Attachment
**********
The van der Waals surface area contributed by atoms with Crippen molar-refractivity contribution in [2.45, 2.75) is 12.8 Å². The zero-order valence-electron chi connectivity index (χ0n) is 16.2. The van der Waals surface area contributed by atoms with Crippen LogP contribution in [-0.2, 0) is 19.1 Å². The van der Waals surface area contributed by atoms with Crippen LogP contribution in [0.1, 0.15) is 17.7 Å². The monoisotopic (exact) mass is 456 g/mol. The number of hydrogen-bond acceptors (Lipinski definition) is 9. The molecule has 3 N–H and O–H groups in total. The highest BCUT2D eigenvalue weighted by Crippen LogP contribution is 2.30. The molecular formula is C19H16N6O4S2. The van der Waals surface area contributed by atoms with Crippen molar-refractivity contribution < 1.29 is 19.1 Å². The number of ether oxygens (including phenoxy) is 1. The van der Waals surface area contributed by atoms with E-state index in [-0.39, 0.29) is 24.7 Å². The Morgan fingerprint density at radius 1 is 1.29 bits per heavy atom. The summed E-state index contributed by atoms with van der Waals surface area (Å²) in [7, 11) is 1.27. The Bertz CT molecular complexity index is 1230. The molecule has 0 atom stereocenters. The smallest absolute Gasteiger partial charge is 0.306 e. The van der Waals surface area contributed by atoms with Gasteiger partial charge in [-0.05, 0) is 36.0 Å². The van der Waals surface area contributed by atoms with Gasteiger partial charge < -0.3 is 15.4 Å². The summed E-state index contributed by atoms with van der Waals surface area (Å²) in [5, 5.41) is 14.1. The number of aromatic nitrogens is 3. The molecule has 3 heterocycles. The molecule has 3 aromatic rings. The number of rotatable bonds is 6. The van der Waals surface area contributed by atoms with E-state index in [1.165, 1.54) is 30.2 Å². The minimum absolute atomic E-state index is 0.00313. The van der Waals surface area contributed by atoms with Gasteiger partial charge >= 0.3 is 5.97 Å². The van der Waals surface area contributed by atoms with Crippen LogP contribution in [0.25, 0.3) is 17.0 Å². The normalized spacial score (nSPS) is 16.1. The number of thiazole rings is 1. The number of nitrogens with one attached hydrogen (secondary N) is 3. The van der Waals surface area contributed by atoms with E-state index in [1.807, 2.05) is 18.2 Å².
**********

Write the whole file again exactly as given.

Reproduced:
The van der Waals surface area contributed by atoms with Crippen molar-refractivity contribution in [2.45, 2.75) is 12.8 Å². The zero-order valence-electron chi connectivity index (χ0n) is 16.2. The van der Waals surface area contributed by atoms with Crippen LogP contribution in [-0.2, 0) is 19.1 Å². The van der Waals surface area contributed by atoms with Crippen LogP contribution in [0.1, 0.15) is 17.7 Å². The monoisotopic (exact) mass is 456 g/mol. The number of hydrogen-bond acceptors (Lipinski definition) is 9. The molecule has 3 N–H and O–H groups in total. The highest BCUT2D eigenvalue weighted by Crippen LogP contribution is 2.30. The molecular formula is C19H16N6O4S2. The van der Waals surface area contributed by atoms with Crippen molar-refractivity contribution < 1.29 is 19.1 Å². The number of ether oxygens (including phenoxy) is 1. The van der Waals surface area contributed by atoms with E-state index in [-0.39, 0.29) is 24.7 Å². The Morgan fingerprint density at radius 1 is 1.29 bits per heavy atom. The summed E-state index contributed by atoms with van der Waals surface area (Å²) in [7, 11) is 1.27. The Bertz CT molecular complexity index is 1230. The molecule has 0 atom stereocenters. The smallest absolute Gasteiger partial charge is 0.306 e. The van der Waals surface area contributed by atoms with Gasteiger partial charge in [-0.05, 0) is 36.0 Å². The van der Waals surface area contributed by atoms with Gasteiger partial charge < -0.3 is 15.4 Å². The summed E-state index contributed by atoms with van der Waals surface area (Å²) in [5, 5.41) is 14.1. The number of aromatic nitrogens is 3. The molecule has 3 heterocycles. The molecule has 3 aromatic rings. The number of rotatable bonds is 6. The van der Waals surface area contributed by atoms with E-state index in [1.165, 1.54) is 30.2 Å². The minimum absolute atomic E-state index is 0.00313. The van der Waals surface area contributed by atoms with Gasteiger partial charge >= 0.3 is 5.97 Å². The van der Waals surface area contributed by atoms with Crippen LogP contribution in [0.25, 0.3) is 17.0 Å². The normalized spacial score (nSPS) is 16.1. The number of thiazole rings is 1. The number of nitrogens with one attached hydrogen (secondary N) is 3. The van der Waals surface area contributed by atoms with E-state index in [1.807, 2.05) is 18.2 Å².